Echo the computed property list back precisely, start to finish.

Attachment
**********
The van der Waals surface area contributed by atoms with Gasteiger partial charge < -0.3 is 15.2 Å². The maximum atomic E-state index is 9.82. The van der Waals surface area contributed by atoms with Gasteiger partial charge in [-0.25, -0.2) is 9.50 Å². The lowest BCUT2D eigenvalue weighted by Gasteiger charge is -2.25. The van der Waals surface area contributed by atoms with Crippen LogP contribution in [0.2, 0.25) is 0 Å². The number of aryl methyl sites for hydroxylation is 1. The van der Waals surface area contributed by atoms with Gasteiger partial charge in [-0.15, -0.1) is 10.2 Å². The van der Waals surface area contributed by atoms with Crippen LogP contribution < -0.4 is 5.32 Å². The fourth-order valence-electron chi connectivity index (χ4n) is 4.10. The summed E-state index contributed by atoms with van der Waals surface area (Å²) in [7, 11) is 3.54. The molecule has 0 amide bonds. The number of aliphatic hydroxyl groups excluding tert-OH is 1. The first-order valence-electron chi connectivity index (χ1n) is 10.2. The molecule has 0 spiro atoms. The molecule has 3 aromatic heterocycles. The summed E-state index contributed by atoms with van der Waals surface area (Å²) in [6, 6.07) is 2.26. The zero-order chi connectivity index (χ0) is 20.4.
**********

The van der Waals surface area contributed by atoms with Gasteiger partial charge < -0.3 is 15.2 Å². The maximum atomic E-state index is 9.82. The van der Waals surface area contributed by atoms with Gasteiger partial charge in [-0.25, -0.2) is 9.50 Å². The lowest BCUT2D eigenvalue weighted by Gasteiger charge is -2.25. The van der Waals surface area contributed by atoms with Crippen LogP contribution in [0.2, 0.25) is 0 Å². The number of aryl methyl sites for hydroxylation is 1. The van der Waals surface area contributed by atoms with Gasteiger partial charge in [-0.15, -0.1) is 10.2 Å². The van der Waals surface area contributed by atoms with Crippen LogP contribution < -0.4 is 5.32 Å². The fourth-order valence-electron chi connectivity index (χ4n) is 4.10. The summed E-state index contributed by atoms with van der Waals surface area (Å²) in [7, 11) is 3.54. The molecule has 0 amide bonds. The number of aliphatic hydroxyl groups excluding tert-OH is 1. The first-order valence-electron chi connectivity index (χ1n) is 10.2. The molecule has 0 spiro atoms. The molecule has 3 aromatic heterocycles. The summed E-state index contributed by atoms with van der Waals surface area (Å²) in [6, 6.07) is 2.26. The zero-order chi connectivity index (χ0) is 20.4.